NUTTY-THEME CODES : 2.14 - THE ROAD HOME Codes belong to Nutty Themes. Hosted on Google Drive.
Oh! Er, did my tone come off as hostile? ‘Cuz I might’ve misunderstood you but I wasn’t offended. I’m pretty hard to upset, actually! Sorry for any misconception.
Anyways, I’m sure there’s some complicated answer to this to be dug from the annals of French Revolution historiography, probably something about religious connotations or totalitarianism or maybe one guy made a translation error that was just copied through the ages.
Unfortunately I dunno why this is but I’ve observed it too and it has bugged me too. But hey, at least we are bugged together and not alone.
If any of my followers knows the reason for this common translation, please feel free to hop on board and let us know!
Nah it’s fine and I’m aware.
Thing is, I tend to mimic the popular translations so there’s a degree of consistency between the dialogue between my blog and the English literature on the subject. Since English publications have nearly unanimously translated the body as, “The Committee of Public Safety” I follow suit. This mitigates confusion and allows for Anglophones to more easier double check my citations, assertions, etc. Similarly, I also translate Robespierre’s references to “terreur” as “Terror,” despite agreeing with J.M Thompson that contextually and cognates aside, a more apt word would be “intimidation.” Ditto for the Committee of General Security and other such qualms.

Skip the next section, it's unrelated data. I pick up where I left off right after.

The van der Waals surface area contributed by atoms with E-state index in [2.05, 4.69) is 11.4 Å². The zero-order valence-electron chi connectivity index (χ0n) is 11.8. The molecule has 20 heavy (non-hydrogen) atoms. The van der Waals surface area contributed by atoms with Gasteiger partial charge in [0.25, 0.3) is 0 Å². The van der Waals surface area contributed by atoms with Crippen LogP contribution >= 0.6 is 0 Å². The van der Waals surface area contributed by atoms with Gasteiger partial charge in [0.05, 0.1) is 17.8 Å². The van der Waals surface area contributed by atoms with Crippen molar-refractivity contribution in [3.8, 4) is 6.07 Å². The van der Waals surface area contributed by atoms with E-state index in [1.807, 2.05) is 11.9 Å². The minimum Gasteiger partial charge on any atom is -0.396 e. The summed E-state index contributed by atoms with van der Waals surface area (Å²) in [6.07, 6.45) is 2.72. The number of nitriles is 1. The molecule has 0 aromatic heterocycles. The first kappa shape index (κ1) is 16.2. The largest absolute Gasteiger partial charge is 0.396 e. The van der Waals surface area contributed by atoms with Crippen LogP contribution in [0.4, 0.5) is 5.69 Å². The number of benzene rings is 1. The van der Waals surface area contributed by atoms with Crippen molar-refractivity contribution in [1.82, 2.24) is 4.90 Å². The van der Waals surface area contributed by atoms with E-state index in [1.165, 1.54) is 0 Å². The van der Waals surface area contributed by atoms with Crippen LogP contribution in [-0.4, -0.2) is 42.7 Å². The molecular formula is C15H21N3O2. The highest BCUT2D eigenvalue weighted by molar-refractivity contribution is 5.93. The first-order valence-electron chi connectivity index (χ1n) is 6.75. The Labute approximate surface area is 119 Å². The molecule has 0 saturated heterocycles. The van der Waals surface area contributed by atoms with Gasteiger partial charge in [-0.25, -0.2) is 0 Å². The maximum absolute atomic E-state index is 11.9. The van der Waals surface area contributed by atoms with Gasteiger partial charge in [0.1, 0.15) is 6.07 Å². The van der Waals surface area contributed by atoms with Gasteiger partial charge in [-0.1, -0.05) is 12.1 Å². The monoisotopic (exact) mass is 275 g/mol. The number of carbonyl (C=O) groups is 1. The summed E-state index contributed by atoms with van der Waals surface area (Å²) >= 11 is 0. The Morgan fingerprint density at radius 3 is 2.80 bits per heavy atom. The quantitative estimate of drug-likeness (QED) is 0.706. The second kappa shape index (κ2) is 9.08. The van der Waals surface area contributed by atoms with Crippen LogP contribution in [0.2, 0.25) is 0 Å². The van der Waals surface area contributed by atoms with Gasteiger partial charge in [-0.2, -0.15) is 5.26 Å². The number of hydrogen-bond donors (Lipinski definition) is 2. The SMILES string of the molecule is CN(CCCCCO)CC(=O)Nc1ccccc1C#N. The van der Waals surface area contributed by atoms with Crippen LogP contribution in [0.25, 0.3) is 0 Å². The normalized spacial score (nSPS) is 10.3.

Thank you though!
She had no love for intrigue, struggle, decision, anxious excitements, yet she, of all the Court, proved as a rock of friendship among shifting sands.
—The Princesse de Lamballe, a biography by BC Hardy
September 17th 1787: US Constitution signed
On this day in 1787, the United States Constitution was signed in Philadelphia. The document was thus adopted by the Constitutional Convention, which included George Washington, Alexander Hamilton and Benjamin Franklin. It was later ratified by the states and came into effect on March 4th 1789. The Constitution sets out the rules and principles that govern America to this day, and defines the powers of the three branches of federal government and the states. The first 10 amendments, known as the Bill of Rights, were ratified in 1791 and established basic rights of citizens, including freedom and speech and religion. The Constitution has since been amended 17 times, giving a total of 27 amendments. America’s is the oldest written constitution still used today.
“We the People of the United States, in Order to form a more perfect Union, establish Justice, insure domestic Tranquility, provide for the common defence, promote the general Welfare, and secure the Blessings of Liberty to ourselves and our Posterity, do ordain and establish this Constitution for the United States of America”
Nothing is more absurd than the idea of “Jacobinism” as an authoritarian and meddlesome Paris dictatorship,’ Hazan writes. ‘That is an interpretation handed down by Thermidor, as lasting as hatred of the Revolution.’ Hazan goes on to denounce ‘the heirs of the Thermidorians’ who he accuses of rewriting history in a concerted effort to besmirch the reputations of Marat, Danton, Saint-Just and above all Robespierre.